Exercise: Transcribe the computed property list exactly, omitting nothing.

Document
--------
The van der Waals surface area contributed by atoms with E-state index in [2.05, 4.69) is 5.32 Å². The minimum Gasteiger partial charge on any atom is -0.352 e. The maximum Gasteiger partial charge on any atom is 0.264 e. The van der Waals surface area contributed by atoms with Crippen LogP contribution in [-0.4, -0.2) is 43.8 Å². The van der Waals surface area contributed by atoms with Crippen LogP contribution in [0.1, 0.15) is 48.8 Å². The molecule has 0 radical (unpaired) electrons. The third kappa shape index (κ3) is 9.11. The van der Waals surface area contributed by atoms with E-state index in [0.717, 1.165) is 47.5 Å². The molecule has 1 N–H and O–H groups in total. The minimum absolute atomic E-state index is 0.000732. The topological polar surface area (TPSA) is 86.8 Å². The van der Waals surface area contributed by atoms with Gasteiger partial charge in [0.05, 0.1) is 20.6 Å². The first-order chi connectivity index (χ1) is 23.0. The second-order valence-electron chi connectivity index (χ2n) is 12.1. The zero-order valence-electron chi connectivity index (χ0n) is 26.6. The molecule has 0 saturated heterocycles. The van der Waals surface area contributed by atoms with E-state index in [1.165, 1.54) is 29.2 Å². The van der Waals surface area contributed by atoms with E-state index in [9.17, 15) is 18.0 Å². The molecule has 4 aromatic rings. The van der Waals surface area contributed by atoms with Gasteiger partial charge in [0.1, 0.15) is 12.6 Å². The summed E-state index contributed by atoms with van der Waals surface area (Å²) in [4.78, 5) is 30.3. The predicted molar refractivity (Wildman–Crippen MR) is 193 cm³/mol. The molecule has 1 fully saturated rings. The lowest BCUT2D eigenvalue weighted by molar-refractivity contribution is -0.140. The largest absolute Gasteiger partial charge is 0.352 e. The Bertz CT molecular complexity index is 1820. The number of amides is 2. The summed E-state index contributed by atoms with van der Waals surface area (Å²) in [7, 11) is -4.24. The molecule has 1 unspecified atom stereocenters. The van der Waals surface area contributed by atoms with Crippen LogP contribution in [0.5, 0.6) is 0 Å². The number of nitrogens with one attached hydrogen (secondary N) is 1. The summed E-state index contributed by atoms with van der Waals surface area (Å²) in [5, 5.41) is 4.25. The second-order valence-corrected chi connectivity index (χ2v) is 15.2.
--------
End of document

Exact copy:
The van der Waals surface area contributed by atoms with E-state index in [2.05, 4.69) is 5.32 Å². The minimum Gasteiger partial charge on any atom is -0.352 e. The maximum Gasteiger partial charge on any atom is 0.264 e. The van der Waals surface area contributed by atoms with Crippen LogP contribution in [-0.4, -0.2) is 43.8 Å². The van der Waals surface area contributed by atoms with Crippen LogP contribution in [0.1, 0.15) is 48.8 Å². The molecule has 0 radical (unpaired) electrons. The third kappa shape index (κ3) is 9.11. The van der Waals surface area contributed by atoms with E-state index in [0.717, 1.165) is 47.5 Å². The molecule has 1 N–H and O–H groups in total. The minimum absolute atomic E-state index is 0.000732. The topological polar surface area (TPSA) is 86.8 Å². The van der Waals surface area contributed by atoms with Gasteiger partial charge in [0.05, 0.1) is 20.6 Å². The first-order chi connectivity index (χ1) is 23.0. The second-order valence-electron chi connectivity index (χ2n) is 12.1. The zero-order valence-electron chi connectivity index (χ0n) is 26.6. The molecule has 0 saturated heterocycles. The van der Waals surface area contributed by atoms with E-state index in [1.165, 1.54) is 29.2 Å². The van der Waals surface area contributed by atoms with E-state index in [9.17, 15) is 18.0 Å². The molecule has 4 aromatic rings. The van der Waals surface area contributed by atoms with Gasteiger partial charge in [0.1, 0.15) is 12.6 Å². The summed E-state index contributed by atoms with van der Waals surface area (Å²) in [4.78, 5) is 30.3. The predicted molar refractivity (Wildman–Crippen MR) is 193 cm³/mol. The molecule has 1 fully saturated rings. The lowest BCUT2D eigenvalue weighted by molar-refractivity contribution is -0.140. The largest absolute Gasteiger partial charge is 0.352 e. The Bertz CT molecular complexity index is 1820. The number of amides is 2. The summed E-state index contributed by atoms with van der Waals surface area (Å²) in [7, 11) is -4.24. The molecule has 1 unspecified atom stereocenters. The van der Waals surface area contributed by atoms with Crippen LogP contribution in [0.5, 0.6) is 0 Å². The number of nitrogens with one attached hydrogen (secondary N) is 1. The summed E-state index contributed by atoms with van der Waals surface area (Å²) in [5, 5.41) is 4.25. The second-order valence-corrected chi connectivity index (χ2v) is 15.2.